Investment Portal of the Arctic Zone of the Russian Federation

Lard, snezhura and shuga

Why northerners keep a close eye on the ice and plan their logistics

22 november 2022

Global warming is shifting the usual ice drift schedules in Russia's Arctic regions. For northerners, this is of fundamental importance. After all, ice in the Arctic is first and foremost about roads. For most of the year, the Polar region's transport infrastructure relies heavily on winter roads. Then the transition period is finally over, when there are no crossings or winter roads and many Arctic areas are cut off from the 'mainland.' That is why ice formation in the North is monitored as closely as the Football World Cup.

The ice-freeze is the period when the ice on a river stops and covers the entire surface of a water body, from shore to shore, with a thick crust. Previously, in the rivers of the European part of the Arctic zone of Russia, the freezing processes in most water bodies were completed by the end of November, in the Asian part by the end of October. In recent decades, however, in all Arctic regions, the timing of the ice drift has moved further and further away each year.

In Yamal, for example, this year's freeze-up was almost two weeks longer than in many years. Even floating ice appeared later than usual this season. And the freeze-up on the Ob River was the latest in half a century of meteorological observations. Ice in this region is still very thin and growing hard, especially on the smaller rivers. In Komi, rivers had started to freeze by early November, but then the warmth returned and ice formation did not resume until mid-month.

True northerners know without any warning how important it is to keep an eye on the ice. While people living in the southern regions have already forgotten many of the words to describe the stages of freeze-up, in the polar regions they are still in use.

In deep autumn, when the water in the rivers cools and turns dark, almost black, thin sheets of ice appear near the shores in the quietest and shallowest places. They seem to have caught on to the shore by accident. These narrow strips of stationary thin ice are called 'zaberegi,' border ice. Their appearance is a sure sign of the freeze-up.

Shortly after the first border ice, small flat pieces of ice, made up of ice crystals in the shape of thin needles, float down the river. These ice pieces are very visible against the dark background of the water and somewhat resemble frozen fat on the surface of chilled soup, for which they have been nicknamed 'ice lard.'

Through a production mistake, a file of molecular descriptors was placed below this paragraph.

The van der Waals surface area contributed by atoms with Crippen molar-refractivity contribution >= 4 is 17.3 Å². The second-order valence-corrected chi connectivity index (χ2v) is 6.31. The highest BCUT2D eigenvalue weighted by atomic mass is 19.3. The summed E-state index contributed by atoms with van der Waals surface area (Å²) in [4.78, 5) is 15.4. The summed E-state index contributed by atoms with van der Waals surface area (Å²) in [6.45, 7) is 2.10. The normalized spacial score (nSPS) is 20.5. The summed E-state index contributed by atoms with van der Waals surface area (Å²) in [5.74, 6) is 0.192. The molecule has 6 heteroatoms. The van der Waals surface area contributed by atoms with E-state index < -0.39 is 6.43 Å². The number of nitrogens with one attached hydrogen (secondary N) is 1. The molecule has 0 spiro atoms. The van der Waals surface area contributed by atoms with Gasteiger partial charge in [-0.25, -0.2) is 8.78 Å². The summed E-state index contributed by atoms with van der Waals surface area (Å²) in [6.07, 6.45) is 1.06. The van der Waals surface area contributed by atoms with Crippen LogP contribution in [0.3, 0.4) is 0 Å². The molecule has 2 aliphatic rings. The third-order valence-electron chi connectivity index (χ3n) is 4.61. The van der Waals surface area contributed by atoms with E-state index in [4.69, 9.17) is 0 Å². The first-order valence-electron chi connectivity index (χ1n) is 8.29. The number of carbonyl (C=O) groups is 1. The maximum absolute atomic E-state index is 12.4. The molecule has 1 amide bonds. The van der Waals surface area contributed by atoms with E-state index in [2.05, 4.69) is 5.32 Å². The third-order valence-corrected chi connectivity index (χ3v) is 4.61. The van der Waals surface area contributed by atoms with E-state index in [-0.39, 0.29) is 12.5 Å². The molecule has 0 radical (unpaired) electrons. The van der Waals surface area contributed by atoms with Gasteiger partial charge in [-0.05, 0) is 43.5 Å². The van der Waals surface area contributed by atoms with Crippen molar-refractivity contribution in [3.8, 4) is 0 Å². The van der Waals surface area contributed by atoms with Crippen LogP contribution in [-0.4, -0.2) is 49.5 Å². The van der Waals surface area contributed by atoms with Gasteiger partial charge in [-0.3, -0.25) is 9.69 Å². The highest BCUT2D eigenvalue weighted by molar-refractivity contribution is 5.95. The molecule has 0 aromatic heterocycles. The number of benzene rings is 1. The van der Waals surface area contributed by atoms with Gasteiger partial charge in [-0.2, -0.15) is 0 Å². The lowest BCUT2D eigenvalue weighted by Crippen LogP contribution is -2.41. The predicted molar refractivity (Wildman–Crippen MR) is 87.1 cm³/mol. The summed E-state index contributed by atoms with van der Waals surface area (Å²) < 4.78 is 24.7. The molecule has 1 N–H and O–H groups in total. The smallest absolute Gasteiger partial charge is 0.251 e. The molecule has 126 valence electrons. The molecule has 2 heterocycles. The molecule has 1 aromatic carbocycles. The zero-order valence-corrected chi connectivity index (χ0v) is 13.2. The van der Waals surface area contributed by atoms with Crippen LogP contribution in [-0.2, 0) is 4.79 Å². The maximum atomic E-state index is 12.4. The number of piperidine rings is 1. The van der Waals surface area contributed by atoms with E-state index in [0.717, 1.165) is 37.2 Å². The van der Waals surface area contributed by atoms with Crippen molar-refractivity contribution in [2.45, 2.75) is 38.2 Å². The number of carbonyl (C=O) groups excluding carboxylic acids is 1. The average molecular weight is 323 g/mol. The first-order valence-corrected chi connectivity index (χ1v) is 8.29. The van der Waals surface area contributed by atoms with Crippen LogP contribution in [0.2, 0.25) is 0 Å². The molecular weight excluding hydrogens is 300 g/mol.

When it snows at the beginning of winter, the snowflakes no longer melt in the cold water. As they fall to the surface, they float downstream, turning the river into a kind of thick porridge. This 'porridge' also has its own name—'snezhura,' snow sludge.

As the entire water column cools, intra-water ice—an opaque, spongy mass of ice consisting of chaotically intergrown ice crystals—begins to form in it. This ice that appears on irregularities in the river bed is called 'bottom ice.'

The ice lard gradually adheres to the snow sludge, forming loose lumps of water-soaked ice. Not only do they float on the surface but they also sink into the water column to form entire 'ice carpets.' The accumulation of intra-water ice in the form of lumps on the surface or in the river flow column is called a 'shuga,' slush ice.

After a couple of days, the ice is frozen and forms ice floes. They don't melt, but get bigger and thicker every day. They are not yet attached to the shore, so this is when the spectacular spectacle of the autumn ice drift begins. It usually lasts from 7 days to 2 weeks.

Every day, there are more and more ice floes floating and their speed is slowing down. First, the ice fields stop and freeze in the narrowing of the river channel, near islands, in shallow branches and then in the rest of the river. The ice floes stop moving and a solid ice cover forms on the surface of the entire water body—the complete freezing. That's it, the 'river is up.'

Scientists from Lomonosov Moscow State University predict that as global warming increases, the ice on Arctic rivers will last three to four months instead of the six to seven months it used to. This means that they will have to keep a closer eye on the timing and condition of the ice as the winter roads will continue to be the main roads of the North.

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